The partnership is an interesting one as it blends this popular social media platform with the world of hiring. An Indeed Spokesperson explained to the publication that TikTok is a popular social media platform for this demographic to express themselves. So, if employers and HR want to capture and recruit young talent, could using TikTok be a good way to reach this cohort?
Bhanu Dir, Managing Director at training provider firm, Steps to Work, told HR Grapevine that job-searching tactics are evolving in the current landscape. “With this in mind, social media is now a powerful way for companies to reach the younger generation,” he said.
Published Wednesday 31st August
Firms support calls for Gov to extend paternity leave
Almost half of employers support extending statutory paternity leave and pay, a new CIPD report has found.
New data from the CIPD has revealed that almost half of organisations support extending statutory paternity/partner leave and pay, with 29% of those backing an extension to either six weeks or more.
In response, the CIPD is urging the Government to increase statutory paternity/partner leave to six weeks, either at or near the full rate of pay, to help families balance caring responsibilities and provide more financial support for working parents.
Currently, under statutory paternity leave, employees can choose to take either one or two consecutive weeks’ leave if they have been employed for at least 26 weeks. Statutory paternity pay for eligible employees is currently either £156.66 a week or 90% of their average weekly earnings, whichever is lower.
Published Friday, 19 August 2022
Is ‘mature’ talent an untapped group?
“Organisations are definitely more aware of older workers being an untapped and potentially overlooked talent pool,” recently noted Yvonne Smyth, Group Head of Equity, Diversity and Inclusion at Hays. “Organisations are definitely more aware of older workers being an untapped and potentially overlooked talent pool,” she added.
This has been brought into sharp focus since the pandemic; as the ONS reported, 77% of adults aged 50 to 59 said they left their job sooner than expected during the pandemic. The Insight Report by the ONS also revealed four in ten of the 50 and over workforce who left during the pandemic are now showing a willingness to return to work.”
“Older workers hold vital skills that they’ve built up over years of experience, such as resilience, work ethic and general business acumen,” added Mark Lester, Chief Partnerships Officer at digital skills start-up, FourthRev. “They are also able to serve as mentors, coaches, or subject area experts to assist ambitious younger employees, as well as applying their vast networks and contacts, which take time and experience to establish.”
4 key principles for evolving the employee experience
What is a workplace? What is a workforce? Chances are, we all could have easily answered these questions a couple of years ago, but now the only sure thing is uncertainty.
Everyone is trying to figure out what the employee experience looks like when technology-driven changes to how and where people work is such a significant facet of the new normal.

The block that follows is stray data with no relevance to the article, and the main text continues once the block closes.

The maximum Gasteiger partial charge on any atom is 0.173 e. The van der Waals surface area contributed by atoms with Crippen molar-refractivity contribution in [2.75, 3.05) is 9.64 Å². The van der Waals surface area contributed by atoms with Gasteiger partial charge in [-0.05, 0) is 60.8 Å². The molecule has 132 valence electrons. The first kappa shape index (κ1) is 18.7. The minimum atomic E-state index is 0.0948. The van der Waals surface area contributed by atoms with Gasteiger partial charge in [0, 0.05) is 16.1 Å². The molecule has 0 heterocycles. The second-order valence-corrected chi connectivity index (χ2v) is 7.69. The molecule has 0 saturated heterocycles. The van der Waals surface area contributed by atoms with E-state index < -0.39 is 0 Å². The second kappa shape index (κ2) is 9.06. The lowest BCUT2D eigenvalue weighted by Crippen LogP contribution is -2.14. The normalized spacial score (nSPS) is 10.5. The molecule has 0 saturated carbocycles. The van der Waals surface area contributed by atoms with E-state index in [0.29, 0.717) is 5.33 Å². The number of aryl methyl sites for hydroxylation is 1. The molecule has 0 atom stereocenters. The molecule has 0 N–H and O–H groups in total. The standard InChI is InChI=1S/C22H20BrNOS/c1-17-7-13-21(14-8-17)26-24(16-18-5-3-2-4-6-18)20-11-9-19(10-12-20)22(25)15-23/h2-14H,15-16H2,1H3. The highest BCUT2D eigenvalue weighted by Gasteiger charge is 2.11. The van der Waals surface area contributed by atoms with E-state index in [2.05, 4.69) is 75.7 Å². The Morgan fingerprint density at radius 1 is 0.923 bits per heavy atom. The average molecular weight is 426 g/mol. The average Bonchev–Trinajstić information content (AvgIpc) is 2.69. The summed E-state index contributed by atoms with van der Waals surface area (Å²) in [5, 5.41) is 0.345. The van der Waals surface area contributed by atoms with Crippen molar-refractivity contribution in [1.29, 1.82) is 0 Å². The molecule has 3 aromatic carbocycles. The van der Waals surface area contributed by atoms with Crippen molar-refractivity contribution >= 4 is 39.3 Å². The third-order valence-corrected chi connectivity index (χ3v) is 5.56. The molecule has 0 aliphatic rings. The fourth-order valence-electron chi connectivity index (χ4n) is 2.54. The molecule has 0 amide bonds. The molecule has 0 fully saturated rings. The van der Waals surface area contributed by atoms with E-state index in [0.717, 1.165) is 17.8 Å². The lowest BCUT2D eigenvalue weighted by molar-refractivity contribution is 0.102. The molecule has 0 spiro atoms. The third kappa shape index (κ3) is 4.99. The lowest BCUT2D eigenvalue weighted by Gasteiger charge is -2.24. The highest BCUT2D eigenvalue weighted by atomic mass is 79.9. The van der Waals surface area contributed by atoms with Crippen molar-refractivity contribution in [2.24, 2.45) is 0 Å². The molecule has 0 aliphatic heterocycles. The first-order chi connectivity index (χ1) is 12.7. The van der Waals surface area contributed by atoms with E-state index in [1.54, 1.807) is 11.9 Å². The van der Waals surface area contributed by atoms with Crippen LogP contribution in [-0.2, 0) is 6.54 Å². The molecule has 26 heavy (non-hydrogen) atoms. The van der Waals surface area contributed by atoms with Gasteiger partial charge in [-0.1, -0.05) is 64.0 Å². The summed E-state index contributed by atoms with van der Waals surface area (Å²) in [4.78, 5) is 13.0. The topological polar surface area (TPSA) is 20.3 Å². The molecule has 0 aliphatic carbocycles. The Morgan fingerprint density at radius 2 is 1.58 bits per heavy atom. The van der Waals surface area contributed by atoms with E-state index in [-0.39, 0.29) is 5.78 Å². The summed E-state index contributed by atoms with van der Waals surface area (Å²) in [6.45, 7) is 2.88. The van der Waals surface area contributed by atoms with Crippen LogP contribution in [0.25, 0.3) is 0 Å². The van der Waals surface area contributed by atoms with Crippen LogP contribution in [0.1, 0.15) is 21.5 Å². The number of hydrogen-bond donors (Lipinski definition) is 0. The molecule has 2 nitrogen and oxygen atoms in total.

Download this guide to understand 4 core elements that can influence how you evolve your company’s employee experience.
You will learn how to:
Drive productivity through access to knowledge
Cultivate cross-team collaboration in new ways
Create improved communication channels
How to improve performance reviews
Performance reviews or performance appraisals are a typical way for employers and HR to measure how an employee is performing over a particular period of time. For employees, it serves as a good opportunity to get feedback about how they are doing, while it gives employers the chance to talk about goal-setting for future performance.
However, TruQu statistics revealed that 77% of employees and 94% of HR managers think that traditional performance reviews are outdated and need to be reviewed, while separate Gartner data found that 59% of employees think that the traditional performance review has “no impact” on their personal performance. So how can we improve them?
Jo Ayoubi, CEO, Track 360 told HR Grapevine: “Make sure you have good feedback as well as any points for development [to take to the performance review]. Ask them for the stand-out parts of their performance, and where they think they could be even better.”
In addition, Anna Rasmussen, Founder and CEO at OpenBlend, told HR Grapevine that a core aspect of effective performance reviews “lies in enabling broad and effective manager-employee conversations”. She continued: “These one-to-ones should extend beyond objective-setting and ratings to cover a wide breadth of content that includes wellbeing, motivation, and development.”
Published Wednesday, 20 July 2022
Virgin Money hands staff incentivised bonus
Virgin Money recently told the majority of its employees that they will receive a one-off payment of £1,000 in their August pay packet to ease the burden of the cost-of-living crisis.
The banking organisation said that all of those paid £50,000 or less – which equates to 78% of colleagues – are eligible for the payment. All eligible employees will receive the additional £1,000 with their August pay on Friday August 19, 2022.